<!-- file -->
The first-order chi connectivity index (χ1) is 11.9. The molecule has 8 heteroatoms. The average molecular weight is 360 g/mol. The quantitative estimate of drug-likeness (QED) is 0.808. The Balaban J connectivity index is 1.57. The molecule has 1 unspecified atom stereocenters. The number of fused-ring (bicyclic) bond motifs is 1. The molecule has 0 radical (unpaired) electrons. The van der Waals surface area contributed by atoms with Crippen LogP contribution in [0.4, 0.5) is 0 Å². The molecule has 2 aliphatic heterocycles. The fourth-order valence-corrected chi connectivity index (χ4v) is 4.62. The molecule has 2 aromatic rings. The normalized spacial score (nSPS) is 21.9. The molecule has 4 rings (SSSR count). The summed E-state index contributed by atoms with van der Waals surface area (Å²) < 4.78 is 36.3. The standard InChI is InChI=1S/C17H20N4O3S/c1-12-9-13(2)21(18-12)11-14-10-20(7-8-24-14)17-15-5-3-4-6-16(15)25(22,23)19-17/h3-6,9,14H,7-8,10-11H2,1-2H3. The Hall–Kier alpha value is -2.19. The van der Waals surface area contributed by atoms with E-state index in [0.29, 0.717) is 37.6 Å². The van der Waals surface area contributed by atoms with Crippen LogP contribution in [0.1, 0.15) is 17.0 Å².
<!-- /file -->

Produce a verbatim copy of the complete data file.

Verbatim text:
The first-order chi connectivity index (χ1) is 11.9. The molecule has 8 heteroatoms. The average molecular weight is 360 g/mol. The quantitative estimate of drug-likeness (QED) is 0.808. The Balaban J connectivity index is 1.57. The molecule has 1 unspecified atom stereocenters. The number of fused-ring (bicyclic) bond motifs is 1. The molecule has 0 radical (unpaired) electrons. The van der Waals surface area contributed by atoms with Crippen LogP contribution in [0.4, 0.5) is 0 Å². The molecule has 2 aliphatic heterocycles. The fourth-order valence-corrected chi connectivity index (χ4v) is 4.62. The molecule has 2 aromatic rings. The normalized spacial score (nSPS) is 21.9. The molecule has 4 rings (SSSR count). The summed E-state index contributed by atoms with van der Waals surface area (Å²) < 4.78 is 36.3. The standard InChI is InChI=1S/C17H20N4O3S/c1-12-9-13(2)21(18-12)11-14-10-20(7-8-24-14)17-15-5-3-4-6-16(15)25(22,23)19-17/h3-6,9,14H,7-8,10-11H2,1-2H3. The Hall–Kier alpha value is -2.19. The van der Waals surface area contributed by atoms with E-state index in [0.29, 0.717) is 37.6 Å². The van der Waals surface area contributed by atoms with Crippen LogP contribution in [0.1, 0.15) is 17.0 Å².